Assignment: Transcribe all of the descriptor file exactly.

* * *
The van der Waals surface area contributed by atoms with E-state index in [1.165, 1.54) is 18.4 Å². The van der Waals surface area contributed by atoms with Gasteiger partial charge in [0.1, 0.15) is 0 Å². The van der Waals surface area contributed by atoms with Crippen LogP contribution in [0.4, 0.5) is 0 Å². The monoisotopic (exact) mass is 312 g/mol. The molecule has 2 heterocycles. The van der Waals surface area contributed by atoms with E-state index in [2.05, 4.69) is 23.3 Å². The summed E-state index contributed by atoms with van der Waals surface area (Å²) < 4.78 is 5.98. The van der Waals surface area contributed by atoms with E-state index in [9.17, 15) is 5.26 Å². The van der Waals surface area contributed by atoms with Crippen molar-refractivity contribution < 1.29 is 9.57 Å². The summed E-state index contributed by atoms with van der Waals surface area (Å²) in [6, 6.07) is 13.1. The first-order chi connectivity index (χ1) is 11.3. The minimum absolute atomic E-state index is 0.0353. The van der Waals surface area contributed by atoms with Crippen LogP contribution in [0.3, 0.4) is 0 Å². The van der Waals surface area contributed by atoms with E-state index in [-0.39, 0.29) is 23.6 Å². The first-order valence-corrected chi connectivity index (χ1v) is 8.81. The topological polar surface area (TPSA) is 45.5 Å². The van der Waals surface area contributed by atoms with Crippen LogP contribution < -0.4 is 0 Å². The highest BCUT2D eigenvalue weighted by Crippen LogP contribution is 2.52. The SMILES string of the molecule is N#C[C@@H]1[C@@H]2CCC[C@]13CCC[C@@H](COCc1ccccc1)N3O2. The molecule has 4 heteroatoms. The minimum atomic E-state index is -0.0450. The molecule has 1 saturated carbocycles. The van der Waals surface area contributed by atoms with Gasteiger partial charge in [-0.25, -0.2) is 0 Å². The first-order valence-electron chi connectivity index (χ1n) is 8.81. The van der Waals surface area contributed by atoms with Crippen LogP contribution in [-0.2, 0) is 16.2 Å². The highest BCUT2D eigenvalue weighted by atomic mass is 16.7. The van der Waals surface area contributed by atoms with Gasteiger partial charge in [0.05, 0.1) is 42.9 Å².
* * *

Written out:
The van der Waals surface area contributed by atoms with E-state index in [1.165, 1.54) is 18.4 Å². The van der Waals surface area contributed by atoms with Gasteiger partial charge in [0.1, 0.15) is 0 Å². The van der Waals surface area contributed by atoms with Crippen LogP contribution in [0.4, 0.5) is 0 Å². The monoisotopic (exact) mass is 312 g/mol. The molecule has 2 heterocycles. The van der Waals surface area contributed by atoms with E-state index in [2.05, 4.69) is 23.3 Å². The summed E-state index contributed by atoms with van der Waals surface area (Å²) < 4.78 is 5.98. The van der Waals surface area contributed by atoms with E-state index in [9.17, 15) is 5.26 Å². The van der Waals surface area contributed by atoms with Crippen molar-refractivity contribution < 1.29 is 9.57 Å². The summed E-state index contributed by atoms with van der Waals surface area (Å²) in [6, 6.07) is 13.1. The first-order chi connectivity index (χ1) is 11.3. The minimum absolute atomic E-state index is 0.0353. The van der Waals surface area contributed by atoms with Crippen LogP contribution in [0.3, 0.4) is 0 Å². The van der Waals surface area contributed by atoms with E-state index in [-0.39, 0.29) is 23.6 Å². The first-order valence-corrected chi connectivity index (χ1v) is 8.81. The topological polar surface area (TPSA) is 45.5 Å². The van der Waals surface area contributed by atoms with Crippen LogP contribution < -0.4 is 0 Å². The highest BCUT2D eigenvalue weighted by Crippen LogP contribution is 2.52. The SMILES string of the molecule is N#C[C@@H]1[C@@H]2CCC[C@]13CCC[C@@H](COCc1ccccc1)N3O2. The molecule has 4 heteroatoms. The minimum atomic E-state index is -0.0450. The molecule has 1 saturated carbocycles. The van der Waals surface area contributed by atoms with Gasteiger partial charge in [-0.25, -0.2) is 0 Å². The first-order valence-electron chi connectivity index (χ1n) is 8.81. The van der Waals surface area contributed by atoms with Crippen LogP contribution in [-0.2, 0) is 16.2 Å². The highest BCUT2D eigenvalue weighted by atomic mass is 16.7. The van der Waals surface area contributed by atoms with Gasteiger partial charge in [0.05, 0.1) is 42.9 Å².